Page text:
“At Microsoft, we have risen to the challenge by introducing a set of
significant new and enhanced storage management features in Windows Server
2003,” said Zane Adam, director of product management and marketing for
Microsoft’s Enterprise Storage Division (announced last spring at the 2002
Storage Networking World conference). “These features make it easier for
database, storage and network administrators to maintain and manage disks
and volumes, backup and restore data, and connect to Storage Area Networks
(SANs). And we’re not just talking about the large enterprises — small- to
medium-sized businesses are facing the same storage problems and can
benefit from these solutions as well.”

Among the new enhancements are:

  • Virtual Disk Service (VDS), which provides APIs that allow storage
    hardware vendors to extend Windows storage features, supporting Directly
    Attached Storage (DAS), Network Attached Storage (NAS) and SANs with a
    single management interface
  • Volume Shadow Copy Service (VSS), which provides an infrastructure for
    creating a point-in-time copy of a single volume or multiple volumes, and
    also allows users of client computers to view and recover previous
    snapshots of their files without involving IT
  • Improved SAN support, including flexible volume mounting, improved SAN
    Host Bus Adapter (HBA) interoperability, a Multi-Path I/O (MPIO) Driver
    Development Kit which allows storage vendors to create interoperable
    multi-pathing solutions in both Windows 2000 and Windows Server 2003, and
    support
    (by June) for the Internet Small Computer System Interface (iSCSI),
    recently ratified
    by the Internet Engineering Task Force (IETF)
  • Automated System Recovery (ASR), which enables ‘bare metal restore’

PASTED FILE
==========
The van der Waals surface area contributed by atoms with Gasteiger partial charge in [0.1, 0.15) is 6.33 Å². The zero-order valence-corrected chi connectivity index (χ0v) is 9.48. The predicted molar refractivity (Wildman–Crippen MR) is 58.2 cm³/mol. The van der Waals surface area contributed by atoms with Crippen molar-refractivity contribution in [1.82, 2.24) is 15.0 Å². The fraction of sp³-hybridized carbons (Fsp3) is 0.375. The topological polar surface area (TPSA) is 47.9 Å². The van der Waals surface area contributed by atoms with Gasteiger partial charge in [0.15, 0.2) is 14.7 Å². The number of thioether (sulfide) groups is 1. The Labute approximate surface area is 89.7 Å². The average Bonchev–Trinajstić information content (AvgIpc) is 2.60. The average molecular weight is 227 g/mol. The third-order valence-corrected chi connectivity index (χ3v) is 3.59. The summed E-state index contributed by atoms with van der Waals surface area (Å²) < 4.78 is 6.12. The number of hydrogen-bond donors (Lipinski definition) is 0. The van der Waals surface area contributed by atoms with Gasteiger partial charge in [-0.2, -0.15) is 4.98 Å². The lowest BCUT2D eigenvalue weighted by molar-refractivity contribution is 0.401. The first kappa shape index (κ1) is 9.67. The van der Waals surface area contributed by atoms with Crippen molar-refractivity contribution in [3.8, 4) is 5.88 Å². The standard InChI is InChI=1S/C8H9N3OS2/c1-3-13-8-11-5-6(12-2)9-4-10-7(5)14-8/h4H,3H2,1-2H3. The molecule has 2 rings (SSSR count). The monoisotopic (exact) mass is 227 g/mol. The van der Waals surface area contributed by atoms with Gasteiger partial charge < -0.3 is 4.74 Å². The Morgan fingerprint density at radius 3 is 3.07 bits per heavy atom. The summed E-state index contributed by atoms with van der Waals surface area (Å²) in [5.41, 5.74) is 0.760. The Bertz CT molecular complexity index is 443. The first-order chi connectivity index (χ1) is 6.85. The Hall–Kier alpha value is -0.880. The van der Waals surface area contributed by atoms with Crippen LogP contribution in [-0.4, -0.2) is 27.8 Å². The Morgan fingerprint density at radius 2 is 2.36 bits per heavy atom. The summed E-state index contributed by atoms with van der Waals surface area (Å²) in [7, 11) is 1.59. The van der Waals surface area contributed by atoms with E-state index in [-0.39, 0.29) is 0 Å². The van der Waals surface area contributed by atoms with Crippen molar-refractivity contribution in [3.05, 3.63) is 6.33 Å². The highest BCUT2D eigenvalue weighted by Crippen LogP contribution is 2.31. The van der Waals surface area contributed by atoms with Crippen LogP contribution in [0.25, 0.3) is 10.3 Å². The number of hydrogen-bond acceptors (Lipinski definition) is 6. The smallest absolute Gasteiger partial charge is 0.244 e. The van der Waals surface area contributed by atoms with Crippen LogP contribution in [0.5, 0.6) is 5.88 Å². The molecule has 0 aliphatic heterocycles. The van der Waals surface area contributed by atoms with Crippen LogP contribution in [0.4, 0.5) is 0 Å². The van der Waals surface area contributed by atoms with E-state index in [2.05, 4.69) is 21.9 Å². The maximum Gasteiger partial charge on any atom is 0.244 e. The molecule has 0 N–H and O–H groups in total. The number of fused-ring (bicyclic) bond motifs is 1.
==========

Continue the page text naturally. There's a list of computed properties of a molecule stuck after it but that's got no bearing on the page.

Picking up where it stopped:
(clean installation) of a server without having to load the entire
    image.

Deep Integration
While Microsoft is hoping that Windows Server 2003 is the wedge it needs to
break UNIX’s stranglehold on high-end datacenter servers, the product is
also a cornerstone
of the company’s .NET strategy — together with its Visual Studio .NET
development environment, the Windows XP operating system and the
forthcoming Office 2003 and ‘Yukon’ SQL Server offerings.

Windows Server 2003 and Visual Studio .NET 2003 (which will be released in
tandem with the server operating system) are tightly integrated as part of
Microsoft’s plan to create a cohesive ecosystem on which businesses can
build their Web services. Windows Server 2003 fully leverages the .NET
Framework, the platform infrastructure that defines Microsoft’s Web
services push. Meanwhile, Visual Studio .NET 2003 is an incremental
advancement to the company’s integrated development environment (IDE), a
developer tool suite which at its core contains the vision of enabling
development teams to share in large-scale projects across the entire
development life cycle, even when mixing components of various languages